The number of flights operating over the European Easter weekend between 7th – 10th April 2023 will be at 90% of 2019 levels on routes to and from Europe. Aviation intelligence from IBA Insight also reveals that some low-cost carriers will exceed pre-Covid levels.
*Number of flights to and from Europe by select airlines. Easter 2019: 19-22nd April. Easter 2023: 7-10th April
Low-cost carriers Ryanair, Wizz Air and Vueling have increased the number of flights operating over the Easter weekend by 24%, 29% and 4% respectively compared to 2019 levels.
Network carriers will remain below pre-pandemic flight volumes over Easter with British Airways at -11%, Air France at -15% and Lufthansa at -8% of 2019 levels.
Planned strikes at London Heathrow over the Easter weekend and the risk of further air traffic control strikes in France indicate some flights may be impacted. British Airways has announced that it is cancelling 32 short-haul flights a day over the weekend.
Flights to the Asia-Pacific region are set to still be 36% below 2019 levels, when there were 3,546 flights over Easter compared to the 2,282 planned for this year.
The Ukraine conflict is causing some of the reduced flights through airspace closures and Russian sanctions.
China's strict pandemic travel restrictions are coming to an end of 4th April and traffic is forecast to increase.
Flights to the Middle East have fully recovered and are set to be slightly ahead of 2023 levels.
Flights to North America in 2023 are only 5% below 2019 levels.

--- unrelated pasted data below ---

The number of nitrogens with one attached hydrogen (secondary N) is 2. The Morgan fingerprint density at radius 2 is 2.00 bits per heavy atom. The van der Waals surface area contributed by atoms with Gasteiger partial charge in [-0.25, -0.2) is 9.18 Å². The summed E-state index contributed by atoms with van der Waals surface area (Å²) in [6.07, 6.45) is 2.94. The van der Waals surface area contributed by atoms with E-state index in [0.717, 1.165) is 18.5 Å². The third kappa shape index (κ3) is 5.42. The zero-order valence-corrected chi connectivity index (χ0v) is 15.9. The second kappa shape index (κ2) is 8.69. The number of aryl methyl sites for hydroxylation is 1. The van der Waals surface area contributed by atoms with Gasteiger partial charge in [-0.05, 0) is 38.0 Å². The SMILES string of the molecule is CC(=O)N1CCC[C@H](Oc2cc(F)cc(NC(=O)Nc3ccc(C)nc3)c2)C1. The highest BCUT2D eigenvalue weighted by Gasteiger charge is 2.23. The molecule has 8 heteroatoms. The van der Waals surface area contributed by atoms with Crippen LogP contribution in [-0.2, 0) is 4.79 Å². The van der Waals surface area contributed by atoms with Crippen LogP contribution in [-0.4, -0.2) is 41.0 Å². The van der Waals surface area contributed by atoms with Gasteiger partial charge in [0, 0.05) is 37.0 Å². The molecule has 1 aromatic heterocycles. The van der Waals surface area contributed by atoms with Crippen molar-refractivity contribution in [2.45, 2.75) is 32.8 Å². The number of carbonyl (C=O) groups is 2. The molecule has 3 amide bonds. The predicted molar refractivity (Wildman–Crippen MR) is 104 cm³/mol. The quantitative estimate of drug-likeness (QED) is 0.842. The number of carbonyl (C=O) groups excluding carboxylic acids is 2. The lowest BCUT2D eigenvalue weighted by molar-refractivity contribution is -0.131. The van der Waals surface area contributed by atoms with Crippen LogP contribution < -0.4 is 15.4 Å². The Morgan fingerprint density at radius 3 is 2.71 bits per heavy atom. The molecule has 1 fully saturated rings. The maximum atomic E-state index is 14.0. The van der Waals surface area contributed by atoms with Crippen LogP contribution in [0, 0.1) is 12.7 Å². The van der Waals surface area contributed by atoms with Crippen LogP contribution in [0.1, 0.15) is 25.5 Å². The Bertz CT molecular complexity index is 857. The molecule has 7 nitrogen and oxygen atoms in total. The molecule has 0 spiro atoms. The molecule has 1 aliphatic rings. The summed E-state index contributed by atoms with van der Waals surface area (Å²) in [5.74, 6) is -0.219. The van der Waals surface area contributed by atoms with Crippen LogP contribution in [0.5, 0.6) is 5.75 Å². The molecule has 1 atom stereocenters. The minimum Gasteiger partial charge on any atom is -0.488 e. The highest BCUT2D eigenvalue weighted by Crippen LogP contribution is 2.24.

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Over a year has now passed since the start of the Russo-Ukrainian war, the introduction of sanctions, and the reciprocal closure of western, Russian, and Belorussian airspace to select foreign registered aircraft. This naturally posed a huge challenge to European, Asian, and Russian operators as they worked hard to recover from the Coronavirus pandemic. Finnair elected to use the polar route to reconnect services to Japan, and the southern route to Southeast Asia and China. Flight data from IBA Insight reveals that Finnair operates the same number of flights into Singapore and Tokyo today as they did in 2019, but with increased flight durations on each route of 13% and 31% respectively. The airline’s utilisation of the A350 (with its 300 min ETOPS certification) has helped the carrier adapt flexibly. By contrast, operators such as Scandinavian Airlines have elected to remove Japan from their network altogether and have resumed only 7% of Chinese flights to-date. How have Russian operators been affected by sanctions and airspace closures? Russian operators were, in fact, leading the way in post-pandemic recovery with domestic ASKs already 10% above the 2019 peak by August 2020 and 32% by August 2021. Most notably, domestic ASKs sat at 36% above peak 2019 levels in August 2022, following 4 months of sanctions! Whilst we anticipated domestic growth as a result of a big fall in international capacity, I would have expected the sanctions to have dented passenger traffic to a greater extent. Whilst IBA Insight reveals that flights have reduced by around 11% since 2021, we have also observed flexibility in the utilisation of the Russian fleet. Usage of the A319, 737-700 and 737 classics has reduced in favour of increased deployment of the A321. Furthermore, we have witnessed a 20% increase in the usage of widebody aircraft on domestic routes, placing more reliance on the A330 and 777-300ER, the latter of which has seen a 111% increase in flights. Russian operators halted passenger A350 operations in 2021, and these aircraft were largely grounded at the onset of sanctions. Which international destinations are Russian operators flying to? International Capacity was down by 79% in 2020, recovering to 44% below 2019 levels in 2021. This reduced again to 67% below 2019 levels following sanctions. The number of countries visited by Russian operators had dropped from around 80 to less than 30 by the summer of 2022. The most popular summer destinations for Russian travellers proved to be Turkey (37% of capacity), followed by Tajikistan, Uzbekistan, UAE and Kyrgyzstan (each with around 10% capacity). Winter destinations tell a different story. As of February 2023, Thailand tops the list with 19% of the capacity, followed by UAE with 15% and Turkey coming in third with just 10% (just 29% of summer 2022 capacity). Worthy mentions also include Egypt, Cuba, Sri Lanka, the Maldives, and India. These collectively account for 15% of winter capacity but <5% of summer 2022 capacity. Egypt is proving a noteworthy winner, with a 1300% increase in traffic to the country from Russia. This has been buoyed by limited options, and the 2021 lifting of the ban on direct flights to Egyptian resort cities following the crash of Metrojet flight 9268. Locations such as the UAE, Turkey, The Maldives and Sri Lanka are up 50-75% on 2019, whilst Russia’s largest winter sun location, Thailand, still has some ground to catch up. Myself and the team will continue to monitor and report on the evolving situation for Russian carriers and the impact on lessors and the wider aviation finance community. Don’t miss out on the latest aviation intelligence The IBA team share regular insights on all aspects of commercial aviation, from airline capacity and travel trends to aircraft values and ESG strategy. Sign up today to get the latest intelligence from the IBA Weekly newsletter delivered straight to your inbox. Sign up to our IBA Weekly